The U.S. Department of the Treasury has issued its proposed rule for the direct-pay tax credits that electric cooperatives will soon be able to use to deploy new energy technologies, including renewables, carbon capture, nuclear power, energy storage and more.

The Treasury Department is calling the incentives “elective pay" credits.

NRECA is still reviewing the 108-page rule, but it includes many important provisions sought by electric co-ops, the association's Government Relations team said. There is a 60-day comment period that began when the proposed rule was published in the Federal Register on June 14.

Among the key provisions:

  • The direct federal incentives paid to co-ops to deploy new energy technologies will not affect co-ops' tax-exempt status. To maintain that status, co-ops are required to receive at least 85% of all income from their members. The elective pay credits will not count as non-member income.

  • The amount of project funding eligible for a credit should not be reduced by the amount of any grants or forgivable loans allocated to that project. This means elective-pay tax credits can be claimed on the total original cost of the project, resulting in maximum value for co-ops—especially when coupled with new infrastructure and U.S. Department of Agriculture funding opportunities.

  • To claim the direct-pay credits, co-ops will be able to use the familiar IRS Form 990-T for tax-exempt businesses, making it simpler and more straightforward for co-op staff.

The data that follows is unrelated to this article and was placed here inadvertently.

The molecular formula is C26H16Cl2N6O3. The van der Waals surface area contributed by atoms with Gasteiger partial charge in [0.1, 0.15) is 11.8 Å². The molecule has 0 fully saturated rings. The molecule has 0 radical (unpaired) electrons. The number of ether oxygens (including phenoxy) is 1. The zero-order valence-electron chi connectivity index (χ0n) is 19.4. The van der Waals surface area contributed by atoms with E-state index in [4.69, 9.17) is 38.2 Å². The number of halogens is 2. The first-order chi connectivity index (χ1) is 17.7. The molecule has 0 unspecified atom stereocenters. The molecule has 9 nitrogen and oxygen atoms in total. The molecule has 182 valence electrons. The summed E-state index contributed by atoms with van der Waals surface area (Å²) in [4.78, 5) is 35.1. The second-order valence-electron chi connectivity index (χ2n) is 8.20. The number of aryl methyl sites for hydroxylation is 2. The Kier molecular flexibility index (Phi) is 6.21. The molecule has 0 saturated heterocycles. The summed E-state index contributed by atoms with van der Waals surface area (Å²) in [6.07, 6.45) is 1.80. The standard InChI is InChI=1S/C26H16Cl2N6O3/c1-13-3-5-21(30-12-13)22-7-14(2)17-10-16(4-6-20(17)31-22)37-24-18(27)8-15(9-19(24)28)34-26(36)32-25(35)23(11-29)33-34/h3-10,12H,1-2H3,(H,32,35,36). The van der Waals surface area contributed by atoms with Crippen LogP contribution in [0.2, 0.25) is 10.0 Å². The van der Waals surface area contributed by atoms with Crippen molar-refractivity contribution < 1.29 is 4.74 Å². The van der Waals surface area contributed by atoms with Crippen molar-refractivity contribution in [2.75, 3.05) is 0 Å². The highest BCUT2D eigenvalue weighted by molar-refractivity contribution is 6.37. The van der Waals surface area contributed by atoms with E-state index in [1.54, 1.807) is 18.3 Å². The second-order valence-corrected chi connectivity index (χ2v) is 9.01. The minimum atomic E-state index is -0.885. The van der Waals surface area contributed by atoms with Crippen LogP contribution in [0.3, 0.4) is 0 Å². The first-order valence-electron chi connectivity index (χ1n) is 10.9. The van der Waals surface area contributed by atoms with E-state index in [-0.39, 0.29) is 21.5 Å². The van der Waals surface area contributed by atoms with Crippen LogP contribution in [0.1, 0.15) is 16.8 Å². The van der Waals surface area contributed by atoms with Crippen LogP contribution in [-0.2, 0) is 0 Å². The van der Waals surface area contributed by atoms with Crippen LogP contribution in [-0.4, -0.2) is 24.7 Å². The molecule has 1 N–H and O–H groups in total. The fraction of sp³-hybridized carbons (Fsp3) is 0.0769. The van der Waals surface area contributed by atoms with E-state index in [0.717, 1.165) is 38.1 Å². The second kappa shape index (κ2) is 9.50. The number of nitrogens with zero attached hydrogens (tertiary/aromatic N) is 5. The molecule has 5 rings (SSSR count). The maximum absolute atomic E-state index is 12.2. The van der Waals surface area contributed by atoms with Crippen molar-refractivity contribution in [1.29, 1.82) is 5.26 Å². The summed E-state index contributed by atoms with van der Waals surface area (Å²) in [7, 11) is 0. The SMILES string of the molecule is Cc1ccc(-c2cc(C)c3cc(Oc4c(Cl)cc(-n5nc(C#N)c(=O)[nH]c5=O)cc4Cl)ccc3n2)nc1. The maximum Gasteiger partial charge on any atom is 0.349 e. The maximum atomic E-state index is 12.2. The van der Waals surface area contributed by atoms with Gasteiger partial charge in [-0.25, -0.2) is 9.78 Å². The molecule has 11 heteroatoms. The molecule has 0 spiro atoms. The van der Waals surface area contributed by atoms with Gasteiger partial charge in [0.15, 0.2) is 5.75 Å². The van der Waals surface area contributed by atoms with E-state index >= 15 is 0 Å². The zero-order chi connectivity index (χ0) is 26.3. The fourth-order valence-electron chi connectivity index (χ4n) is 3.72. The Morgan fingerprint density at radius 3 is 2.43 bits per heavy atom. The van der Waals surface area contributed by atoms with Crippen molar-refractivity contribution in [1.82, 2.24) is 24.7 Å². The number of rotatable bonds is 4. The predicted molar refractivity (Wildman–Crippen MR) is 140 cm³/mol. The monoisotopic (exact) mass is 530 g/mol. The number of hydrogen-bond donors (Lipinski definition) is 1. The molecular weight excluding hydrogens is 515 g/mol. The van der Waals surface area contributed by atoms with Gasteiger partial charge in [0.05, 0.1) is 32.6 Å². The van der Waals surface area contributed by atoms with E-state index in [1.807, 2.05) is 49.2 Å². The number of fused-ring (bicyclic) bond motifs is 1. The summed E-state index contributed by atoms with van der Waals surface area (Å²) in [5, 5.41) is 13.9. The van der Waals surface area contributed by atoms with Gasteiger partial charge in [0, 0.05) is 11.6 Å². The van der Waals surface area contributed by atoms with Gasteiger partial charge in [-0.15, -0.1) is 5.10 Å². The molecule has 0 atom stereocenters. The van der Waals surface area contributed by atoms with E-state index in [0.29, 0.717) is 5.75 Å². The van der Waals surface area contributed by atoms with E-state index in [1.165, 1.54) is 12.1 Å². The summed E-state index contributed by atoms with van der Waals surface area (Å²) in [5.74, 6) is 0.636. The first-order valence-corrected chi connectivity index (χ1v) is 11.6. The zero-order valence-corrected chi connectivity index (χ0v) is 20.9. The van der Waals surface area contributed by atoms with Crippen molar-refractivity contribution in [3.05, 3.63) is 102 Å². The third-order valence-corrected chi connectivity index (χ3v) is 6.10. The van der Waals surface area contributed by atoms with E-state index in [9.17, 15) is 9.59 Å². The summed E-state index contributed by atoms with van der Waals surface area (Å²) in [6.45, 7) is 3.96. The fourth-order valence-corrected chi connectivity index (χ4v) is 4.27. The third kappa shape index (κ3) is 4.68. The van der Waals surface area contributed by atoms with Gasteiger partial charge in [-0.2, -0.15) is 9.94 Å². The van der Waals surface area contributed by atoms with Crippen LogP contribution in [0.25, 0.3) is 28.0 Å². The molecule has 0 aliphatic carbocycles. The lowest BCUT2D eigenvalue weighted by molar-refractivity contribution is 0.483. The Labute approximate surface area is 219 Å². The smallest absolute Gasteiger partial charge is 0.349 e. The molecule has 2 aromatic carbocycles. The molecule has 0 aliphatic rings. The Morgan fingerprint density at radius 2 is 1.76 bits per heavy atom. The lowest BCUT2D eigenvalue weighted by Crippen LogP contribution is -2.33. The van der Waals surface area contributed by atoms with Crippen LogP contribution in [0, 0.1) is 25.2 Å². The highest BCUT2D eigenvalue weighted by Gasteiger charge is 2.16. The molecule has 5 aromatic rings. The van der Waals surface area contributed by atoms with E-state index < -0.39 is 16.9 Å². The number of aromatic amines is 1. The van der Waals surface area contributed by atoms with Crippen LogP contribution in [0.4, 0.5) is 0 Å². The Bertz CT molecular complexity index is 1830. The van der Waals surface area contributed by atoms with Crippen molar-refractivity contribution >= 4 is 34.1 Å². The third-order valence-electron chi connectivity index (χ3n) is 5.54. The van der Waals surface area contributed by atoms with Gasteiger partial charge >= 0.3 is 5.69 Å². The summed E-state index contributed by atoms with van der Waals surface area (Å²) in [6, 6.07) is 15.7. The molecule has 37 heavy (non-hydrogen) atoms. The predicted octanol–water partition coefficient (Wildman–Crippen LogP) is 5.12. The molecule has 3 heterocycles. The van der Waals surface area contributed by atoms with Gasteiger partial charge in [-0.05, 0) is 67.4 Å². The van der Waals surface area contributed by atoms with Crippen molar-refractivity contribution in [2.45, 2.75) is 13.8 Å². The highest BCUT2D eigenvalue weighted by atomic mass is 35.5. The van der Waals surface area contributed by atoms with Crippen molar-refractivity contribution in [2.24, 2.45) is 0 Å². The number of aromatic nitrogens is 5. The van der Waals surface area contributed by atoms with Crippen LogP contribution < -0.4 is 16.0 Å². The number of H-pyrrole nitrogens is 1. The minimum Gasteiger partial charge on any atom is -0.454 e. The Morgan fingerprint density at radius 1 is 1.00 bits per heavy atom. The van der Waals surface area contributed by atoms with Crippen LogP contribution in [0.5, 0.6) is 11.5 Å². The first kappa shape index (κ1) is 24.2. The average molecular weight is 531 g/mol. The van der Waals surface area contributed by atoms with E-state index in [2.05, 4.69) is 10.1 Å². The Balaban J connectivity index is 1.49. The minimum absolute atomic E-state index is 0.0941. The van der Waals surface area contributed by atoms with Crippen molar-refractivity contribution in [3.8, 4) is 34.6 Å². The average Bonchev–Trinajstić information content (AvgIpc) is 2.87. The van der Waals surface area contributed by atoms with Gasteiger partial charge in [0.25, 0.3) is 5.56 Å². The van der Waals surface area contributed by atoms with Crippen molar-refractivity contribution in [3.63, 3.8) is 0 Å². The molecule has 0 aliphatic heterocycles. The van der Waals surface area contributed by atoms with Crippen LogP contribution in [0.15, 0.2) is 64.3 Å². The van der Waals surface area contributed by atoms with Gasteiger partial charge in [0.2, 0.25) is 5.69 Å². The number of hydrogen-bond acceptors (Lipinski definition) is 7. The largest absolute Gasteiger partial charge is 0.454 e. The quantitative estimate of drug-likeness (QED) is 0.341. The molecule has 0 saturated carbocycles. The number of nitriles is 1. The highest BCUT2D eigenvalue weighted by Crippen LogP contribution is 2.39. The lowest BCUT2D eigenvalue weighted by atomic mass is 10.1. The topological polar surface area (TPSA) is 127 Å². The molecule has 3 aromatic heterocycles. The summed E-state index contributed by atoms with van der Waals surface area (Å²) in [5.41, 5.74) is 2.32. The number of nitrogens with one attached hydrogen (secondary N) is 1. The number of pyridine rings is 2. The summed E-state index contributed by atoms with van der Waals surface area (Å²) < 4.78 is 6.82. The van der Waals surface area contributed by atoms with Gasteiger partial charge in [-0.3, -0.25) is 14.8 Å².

“Collectively, this is a transformative win for electric co-ops," NRECA CEO Jim Matheson said. “The proposed rule by Treasury levels the playing field for co-ops as they seek to bolster investment in innovative energy technologies."

Congress passed the direct-pay tax credits last year as part of the broader Inflation Reduction Act. The legislation allows electric cooperatives—for the first time—to have direct access to energy tax credits that had previously been available only to for-profit companies.

Without direct federal payments, co-ops had to partner with for-profit businesses that were eligible for tax credits. That will no longer be the case now that co-ops can receive the credits themselves. Co-ops will now be able to own the facilities they create, resulting in more local jobs under local control.

NRECA, which made direct-pay incentives its top legislative priority in 2022, will continue to review the proposed rule and provide updates and member resources to co-ops in the coming weeks. NRECA's policy experts will be filing formal comments in response to the proposed rule.

The Treasury Department will publish a final rule later this year after reviewing public comments. Meanwhile, it has posted a list of frequently asked questions about the proposed rule.